“My contractor only hired Italians and all we spoke was Italian,” he recalled. “It was like I wasn’t even in Australia.”
Would he go back? Not likely. “I’ve got a better deal here,” he said.
Enforcement a priority
“Addressing and preventing the deliberate exploitation of young people and visa holders who work in low-skilled positions is a priority for the Fair Work Ombudsman,” said a spokesman for the government agency. “Labour supply in the agriculture sector has been a focus as we work towards this.”
“The agriculture industry accounted for three per cent of the disputes the Fair Work Ombudsman helped to resolve in 2016-17, but ten per cent of the Agency’s enforcement outcomes involved employers in this sector.
“We work with employers, associations and governments to help enforce workplace laws in labour supply chains in the horticulture sector. Our work with this sector promotes employment arrangements that are compliant with Australian workplace laws, with a particular focus on those businesses which engage workers via labour-hire operators.
“Last year the Fair Work Ombudsman’s Overseas Worker’s Team released an Inquiry report after it concluded its Inquiry into the experiences of overseas workers in Australia on the 417 Working Holiday visa, following a spike in requests for assistance from backpackers over the preceding three year period.
“One of the central findings from this Inquiry report was that the requirement for 417 visa holders to complete 88 days of agricultural work to be eligible for a second-year visa was having the unintended consequence of driving some vulnerable workers to enter into potentially unsafe situations and to agree to work for below minimum entitlements. It was also found that visa holders were reluctant to report their employers’ non-compliance with workplace laws due to concerns that employers would not provide the required evidence that they had completed the 88-day requirement.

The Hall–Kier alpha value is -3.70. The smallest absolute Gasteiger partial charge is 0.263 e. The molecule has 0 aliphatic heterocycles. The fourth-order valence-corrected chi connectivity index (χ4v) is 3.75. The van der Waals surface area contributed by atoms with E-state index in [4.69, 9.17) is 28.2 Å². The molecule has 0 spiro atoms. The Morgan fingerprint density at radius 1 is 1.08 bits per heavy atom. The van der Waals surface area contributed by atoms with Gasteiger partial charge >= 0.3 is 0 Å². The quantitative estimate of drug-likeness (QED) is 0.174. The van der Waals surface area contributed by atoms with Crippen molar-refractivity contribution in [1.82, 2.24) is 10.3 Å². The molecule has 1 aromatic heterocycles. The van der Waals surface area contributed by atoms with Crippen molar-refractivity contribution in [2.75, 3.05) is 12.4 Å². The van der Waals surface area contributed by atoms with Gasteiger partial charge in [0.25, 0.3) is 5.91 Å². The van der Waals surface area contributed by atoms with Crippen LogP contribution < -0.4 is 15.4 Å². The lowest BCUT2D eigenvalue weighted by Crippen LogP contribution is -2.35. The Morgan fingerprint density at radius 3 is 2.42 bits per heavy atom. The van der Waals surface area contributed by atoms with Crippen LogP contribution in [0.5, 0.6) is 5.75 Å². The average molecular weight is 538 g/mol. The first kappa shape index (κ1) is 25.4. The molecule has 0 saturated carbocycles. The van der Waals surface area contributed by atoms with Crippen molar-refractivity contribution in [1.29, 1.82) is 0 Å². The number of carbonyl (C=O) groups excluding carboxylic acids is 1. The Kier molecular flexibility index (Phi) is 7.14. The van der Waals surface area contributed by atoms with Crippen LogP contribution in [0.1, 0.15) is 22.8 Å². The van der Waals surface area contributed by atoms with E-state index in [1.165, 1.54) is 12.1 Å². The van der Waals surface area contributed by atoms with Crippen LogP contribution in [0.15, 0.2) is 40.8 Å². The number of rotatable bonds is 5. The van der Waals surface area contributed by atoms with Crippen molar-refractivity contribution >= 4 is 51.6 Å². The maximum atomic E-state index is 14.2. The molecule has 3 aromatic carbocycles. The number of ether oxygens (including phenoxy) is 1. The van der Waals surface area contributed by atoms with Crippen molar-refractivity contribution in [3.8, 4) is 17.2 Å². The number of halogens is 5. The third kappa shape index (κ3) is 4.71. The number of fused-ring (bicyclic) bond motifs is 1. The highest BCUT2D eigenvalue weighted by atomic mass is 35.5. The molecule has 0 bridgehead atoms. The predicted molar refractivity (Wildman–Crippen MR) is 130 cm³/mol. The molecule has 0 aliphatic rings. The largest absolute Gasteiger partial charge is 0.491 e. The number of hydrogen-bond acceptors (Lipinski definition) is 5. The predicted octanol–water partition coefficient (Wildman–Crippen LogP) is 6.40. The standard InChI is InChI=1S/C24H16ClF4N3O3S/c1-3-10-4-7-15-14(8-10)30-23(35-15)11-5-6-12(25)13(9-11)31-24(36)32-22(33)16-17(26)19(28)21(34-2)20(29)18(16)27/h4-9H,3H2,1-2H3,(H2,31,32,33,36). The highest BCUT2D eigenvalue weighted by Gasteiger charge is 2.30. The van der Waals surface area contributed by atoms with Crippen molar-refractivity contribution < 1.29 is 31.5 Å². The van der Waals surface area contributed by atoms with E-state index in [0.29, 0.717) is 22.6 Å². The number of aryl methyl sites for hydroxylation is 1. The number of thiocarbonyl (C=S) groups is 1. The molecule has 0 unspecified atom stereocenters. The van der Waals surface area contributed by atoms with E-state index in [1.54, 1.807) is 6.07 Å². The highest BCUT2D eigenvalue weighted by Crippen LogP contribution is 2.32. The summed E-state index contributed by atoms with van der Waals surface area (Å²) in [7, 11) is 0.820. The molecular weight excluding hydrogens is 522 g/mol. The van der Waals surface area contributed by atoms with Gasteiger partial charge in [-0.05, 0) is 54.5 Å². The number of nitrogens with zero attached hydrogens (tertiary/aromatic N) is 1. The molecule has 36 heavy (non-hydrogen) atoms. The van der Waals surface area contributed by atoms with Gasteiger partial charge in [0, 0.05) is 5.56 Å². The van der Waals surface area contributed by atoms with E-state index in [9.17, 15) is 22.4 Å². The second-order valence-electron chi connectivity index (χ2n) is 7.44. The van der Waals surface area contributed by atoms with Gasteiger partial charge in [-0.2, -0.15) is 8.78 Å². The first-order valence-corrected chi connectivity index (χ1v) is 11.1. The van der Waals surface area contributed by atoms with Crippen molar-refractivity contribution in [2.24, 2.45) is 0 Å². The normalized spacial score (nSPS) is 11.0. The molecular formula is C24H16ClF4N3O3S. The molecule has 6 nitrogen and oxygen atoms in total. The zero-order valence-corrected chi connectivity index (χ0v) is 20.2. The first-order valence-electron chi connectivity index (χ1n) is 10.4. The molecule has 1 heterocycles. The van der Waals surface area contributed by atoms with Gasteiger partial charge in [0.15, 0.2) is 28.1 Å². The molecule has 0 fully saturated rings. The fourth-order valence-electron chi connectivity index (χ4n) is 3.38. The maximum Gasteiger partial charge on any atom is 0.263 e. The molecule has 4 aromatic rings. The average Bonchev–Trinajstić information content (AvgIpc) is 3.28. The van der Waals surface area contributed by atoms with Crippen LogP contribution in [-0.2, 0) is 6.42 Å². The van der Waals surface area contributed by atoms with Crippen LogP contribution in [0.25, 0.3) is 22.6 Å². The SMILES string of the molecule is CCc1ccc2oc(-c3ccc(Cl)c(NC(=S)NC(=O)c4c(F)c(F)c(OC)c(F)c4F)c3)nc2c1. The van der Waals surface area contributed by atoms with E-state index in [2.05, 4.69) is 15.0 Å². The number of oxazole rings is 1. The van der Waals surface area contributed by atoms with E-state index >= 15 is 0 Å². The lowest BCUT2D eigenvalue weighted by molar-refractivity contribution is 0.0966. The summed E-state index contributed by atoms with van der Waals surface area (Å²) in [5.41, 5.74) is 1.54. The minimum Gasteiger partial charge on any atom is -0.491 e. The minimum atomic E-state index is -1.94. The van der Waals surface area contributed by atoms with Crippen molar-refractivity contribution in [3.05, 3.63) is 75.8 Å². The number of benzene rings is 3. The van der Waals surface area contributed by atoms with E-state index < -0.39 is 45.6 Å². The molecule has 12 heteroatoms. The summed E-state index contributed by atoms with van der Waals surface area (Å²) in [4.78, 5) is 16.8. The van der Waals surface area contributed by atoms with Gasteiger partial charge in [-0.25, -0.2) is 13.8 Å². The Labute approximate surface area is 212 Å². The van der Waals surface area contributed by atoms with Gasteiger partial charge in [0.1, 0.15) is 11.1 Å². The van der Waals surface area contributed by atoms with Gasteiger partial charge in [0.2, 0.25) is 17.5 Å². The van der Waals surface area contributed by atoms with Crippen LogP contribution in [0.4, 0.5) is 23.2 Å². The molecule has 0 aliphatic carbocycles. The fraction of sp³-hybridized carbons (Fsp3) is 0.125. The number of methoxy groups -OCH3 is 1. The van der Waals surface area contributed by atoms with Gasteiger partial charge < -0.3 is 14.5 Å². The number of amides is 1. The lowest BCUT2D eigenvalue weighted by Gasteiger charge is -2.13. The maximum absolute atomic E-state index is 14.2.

“The 417 Visa Inquiry connects closely with the Fair Work Ombudsman’s Harvest Trail Inquiry which is ongoing.
“The Harvest Trail Inquiry is focusing on the horticulture and viticulture sectors nationally in response to ongoing requests for assistance from employees in the sector, persistent underpayments and confusion among growers and labour-hire contractors about their workplace obligations. The findings of the Inquiry will be released at its conclusion.
“The Fair Work Ombudsman also currently has a test case before the Court relating to piece work agreements in the hope that the outcome will provide guidance to the horticulture and labour-hire businesses that engage workers on piece rates.”